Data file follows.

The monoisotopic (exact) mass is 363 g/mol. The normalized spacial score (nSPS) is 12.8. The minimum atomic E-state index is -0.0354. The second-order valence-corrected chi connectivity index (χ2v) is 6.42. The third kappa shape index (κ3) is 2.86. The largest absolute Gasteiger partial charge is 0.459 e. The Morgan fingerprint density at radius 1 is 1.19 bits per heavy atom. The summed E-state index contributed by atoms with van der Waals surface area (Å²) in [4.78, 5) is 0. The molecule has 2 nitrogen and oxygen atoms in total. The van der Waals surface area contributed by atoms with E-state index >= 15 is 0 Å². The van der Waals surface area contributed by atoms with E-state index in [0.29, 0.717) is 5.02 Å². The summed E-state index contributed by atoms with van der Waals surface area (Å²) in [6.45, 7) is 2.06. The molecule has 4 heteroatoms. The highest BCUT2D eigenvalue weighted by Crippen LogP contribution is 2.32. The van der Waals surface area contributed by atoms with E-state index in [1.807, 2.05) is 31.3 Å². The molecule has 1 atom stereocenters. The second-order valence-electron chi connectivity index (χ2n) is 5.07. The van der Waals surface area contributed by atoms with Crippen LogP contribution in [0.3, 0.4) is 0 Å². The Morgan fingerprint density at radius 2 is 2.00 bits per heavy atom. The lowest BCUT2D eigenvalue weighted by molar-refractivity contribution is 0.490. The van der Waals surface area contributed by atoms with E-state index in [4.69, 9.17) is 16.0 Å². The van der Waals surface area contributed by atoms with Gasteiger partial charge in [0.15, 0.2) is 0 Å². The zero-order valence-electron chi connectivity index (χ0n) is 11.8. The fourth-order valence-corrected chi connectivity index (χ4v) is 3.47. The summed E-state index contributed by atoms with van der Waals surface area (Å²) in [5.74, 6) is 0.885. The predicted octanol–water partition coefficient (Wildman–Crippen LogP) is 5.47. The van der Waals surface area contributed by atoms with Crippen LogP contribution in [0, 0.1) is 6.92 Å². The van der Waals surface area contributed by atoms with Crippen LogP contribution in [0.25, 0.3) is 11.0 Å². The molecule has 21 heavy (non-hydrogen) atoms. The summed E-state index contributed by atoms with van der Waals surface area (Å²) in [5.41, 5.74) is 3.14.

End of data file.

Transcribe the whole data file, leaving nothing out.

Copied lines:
The monoisotopic (exact) mass is 363 g/mol. The normalized spacial score (nSPS) is 12.8. The minimum atomic E-state index is -0.0354. The second-order valence-corrected chi connectivity index (χ2v) is 6.42. The third kappa shape index (κ3) is 2.86. The largest absolute Gasteiger partial charge is 0.459 e. The Morgan fingerprint density at radius 1 is 1.19 bits per heavy atom. The summed E-state index contributed by atoms with van der Waals surface area (Å²) in [4.78, 5) is 0. The molecule has 2 nitrogen and oxygen atoms in total. The van der Waals surface area contributed by atoms with E-state index >= 15 is 0 Å². The van der Waals surface area contributed by atoms with E-state index in [0.29, 0.717) is 5.02 Å². The summed E-state index contributed by atoms with van der Waals surface area (Å²) in [6.45, 7) is 2.06. The molecule has 4 heteroatoms. The highest BCUT2D eigenvalue weighted by Crippen LogP contribution is 2.32. The van der Waals surface area contributed by atoms with E-state index in [1.807, 2.05) is 31.3 Å². The molecule has 1 atom stereocenters. The second-order valence-electron chi connectivity index (χ2n) is 5.07. The van der Waals surface area contributed by atoms with Crippen LogP contribution in [0.3, 0.4) is 0 Å². The Morgan fingerprint density at radius 2 is 2.00 bits per heavy atom. The lowest BCUT2D eigenvalue weighted by molar-refractivity contribution is 0.490. The van der Waals surface area contributed by atoms with E-state index in [4.69, 9.17) is 16.0 Å². The van der Waals surface area contributed by atoms with Gasteiger partial charge in [0.15, 0.2) is 0 Å². The zero-order valence-electron chi connectivity index (χ0n) is 11.8. The fourth-order valence-corrected chi connectivity index (χ4v) is 3.47. The summed E-state index contributed by atoms with van der Waals surface area (Å²) in [5.74, 6) is 0.885. The predicted octanol–water partition coefficient (Wildman–Crippen LogP) is 5.47. The van der Waals surface area contributed by atoms with Crippen LogP contribution in [0, 0.1) is 6.92 Å². The van der Waals surface area contributed by atoms with Crippen LogP contribution in [0.25, 0.3) is 11.0 Å². The molecule has 21 heavy (non-hydrogen) atoms. The summed E-state index contributed by atoms with van der Waals surface area (Å²) in [5.41, 5.74) is 3.14.